As they passed the front desk Igor winked at me. I wondered if Dora knew that plans had changed. It was Max, not Susan, who delivered Igor Stravinsky to the Portland Art Museum that day to view his portrait in the, South Gallery, Edward Steichen exhibit.

Norma Edythe Heyser (If there are any readers who remember the Portland Art Museum in the 1950s and 60s, please contact me with your stories or a photograph of the front desk, the elevator, or maybe a story about Polly Illo, Bob Peirce or anybody–thirsty for the olden days! soisee.org)

Oil Bath

My apartment bathtub is a white, size small, plastic box into which my size large parts do not entirely fit. I have avoided bathing until struck with an unrelenting desire to fix my dry, itchy skin with an oil bath. I don’t know if there is such a thing but I imagined it through and decided to prove it’s effectiveness. Since the little white box doesn’t attract elegant bathing, there is no particular sentiment concerning its condition or inadequate function.

The idea haunted me for several weeks when, at Bale’s grocery store, on 10% Off Tuesday, I spotted a tiny bottle of Crisco Oil for $2.46. which inspired action. Its label reminds me of mother’s pie crust made with Crisco shortening which may inspire further action at another time.

Late afternoon, on 10% Off Tuesday, seemed just right–the world outside cold, blowy, wet. Drawing the shower curtain to the back wall, I turned the water full on to nearly hot, threw in three fists full of Epson Salts and a generous third of the Crisco bottle content. The bathroom fan with its bright, warming–orange globe gave a crystal shimmer to lovely, four inch, floating ovals of undulating grease lighting up the steamy stage for a thrilling adventure.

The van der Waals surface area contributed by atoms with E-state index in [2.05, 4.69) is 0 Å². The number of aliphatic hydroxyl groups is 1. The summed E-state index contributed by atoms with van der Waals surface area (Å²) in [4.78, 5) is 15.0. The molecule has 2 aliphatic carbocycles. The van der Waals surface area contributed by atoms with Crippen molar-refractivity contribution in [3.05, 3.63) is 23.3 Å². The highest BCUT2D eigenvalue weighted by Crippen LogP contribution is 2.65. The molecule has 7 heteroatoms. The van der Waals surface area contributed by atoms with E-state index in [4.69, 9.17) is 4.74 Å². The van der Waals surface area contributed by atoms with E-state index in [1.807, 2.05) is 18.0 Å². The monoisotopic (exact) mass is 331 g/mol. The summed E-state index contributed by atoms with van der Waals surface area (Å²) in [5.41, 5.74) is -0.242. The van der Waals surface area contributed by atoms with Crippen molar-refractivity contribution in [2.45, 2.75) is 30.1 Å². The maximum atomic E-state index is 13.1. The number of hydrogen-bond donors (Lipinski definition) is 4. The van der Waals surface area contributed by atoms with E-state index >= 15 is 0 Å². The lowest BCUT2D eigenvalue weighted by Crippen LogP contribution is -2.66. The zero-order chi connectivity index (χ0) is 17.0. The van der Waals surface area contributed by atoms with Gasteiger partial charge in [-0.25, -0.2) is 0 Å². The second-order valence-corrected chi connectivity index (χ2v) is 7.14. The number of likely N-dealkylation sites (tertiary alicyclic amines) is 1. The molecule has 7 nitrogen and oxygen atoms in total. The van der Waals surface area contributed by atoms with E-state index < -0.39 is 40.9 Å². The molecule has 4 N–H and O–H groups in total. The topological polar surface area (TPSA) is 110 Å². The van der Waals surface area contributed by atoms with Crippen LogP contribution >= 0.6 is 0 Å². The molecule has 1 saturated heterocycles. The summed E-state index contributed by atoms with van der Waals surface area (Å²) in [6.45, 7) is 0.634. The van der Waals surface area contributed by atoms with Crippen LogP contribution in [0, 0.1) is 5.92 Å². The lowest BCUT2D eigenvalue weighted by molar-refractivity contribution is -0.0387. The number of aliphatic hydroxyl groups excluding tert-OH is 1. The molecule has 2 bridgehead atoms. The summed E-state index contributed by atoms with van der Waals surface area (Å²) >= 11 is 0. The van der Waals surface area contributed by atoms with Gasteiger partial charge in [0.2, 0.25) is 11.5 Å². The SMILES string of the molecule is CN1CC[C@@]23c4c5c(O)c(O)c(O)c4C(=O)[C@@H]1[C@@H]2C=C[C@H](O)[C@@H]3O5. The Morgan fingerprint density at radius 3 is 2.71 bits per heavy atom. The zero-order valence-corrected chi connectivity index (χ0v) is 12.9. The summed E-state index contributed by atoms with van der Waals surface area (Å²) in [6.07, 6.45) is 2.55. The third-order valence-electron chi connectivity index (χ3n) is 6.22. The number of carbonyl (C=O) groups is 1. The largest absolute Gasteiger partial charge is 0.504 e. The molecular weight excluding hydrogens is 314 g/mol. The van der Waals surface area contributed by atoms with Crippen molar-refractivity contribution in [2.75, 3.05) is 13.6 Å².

Crisco Oil undulating in the bathtub

Before entering the tub, I hooked up the Sony boom box playing Chet Baker and Strings, dimmed the lights, lighted a votive candle for the edge of the tub and, taking time to acclimate to temperature, slowly submerged myself into the treatment.

In seconds the oil bonded to every part of me. I became shiny, slimy, slick, sliding throughout the dimensions of the box without volition–no longer sitting but rolling side to side. All concern aside, laughing out loud and fully accepting the situation as is–it was fun until my inner adult suggested, This may be unstoppable. I should have a telephone. Would 911 consider a Crisco Oil bath an emergency?

Taking time to slip around, soak, feel warm and think about how greasy hands and feet are useless on plastic, I remembered discovering, on a slimy roof, that a Turkish Towel is a no-slip panacea. Both the wash cloth and bath mat fit the definition and are within reach at this critical time when the water is cooling.

Yes, it worked perfectly. I carefully planted the wash cloth under my foot and very bent leg; folded the bath mat over the tub-edge capturing one hand and one foot. With benign help from an adjacent slippery cloth-bar, I stood strait up, stepped out, slowly, successfully and thanked the Great Creative Source–wondering if anyone from the Ottoman Empire knew the full value of Turkish Towels.

My skin is making a remarkable recovery and asking for more. Am currently planning the next oil bath adventure–perhaps tying wash cloths to my feet and maybe, thereafter, using my hands to engineer a Fuji Apple pie–thanking both to Crisco.

Norma E. Heyser 11/15/17

2 thoughts on “Today

  1. Both of these stories are great, Norma. I do recall your reading the oil bath adventure at a Jottings meeting with all of us laughing hysterically.

    Like

  2. Vividly described! The first in particular required better recall than I can summon.
    The recent closure of that grocery store has suddenly made the second piece historic too.

    Like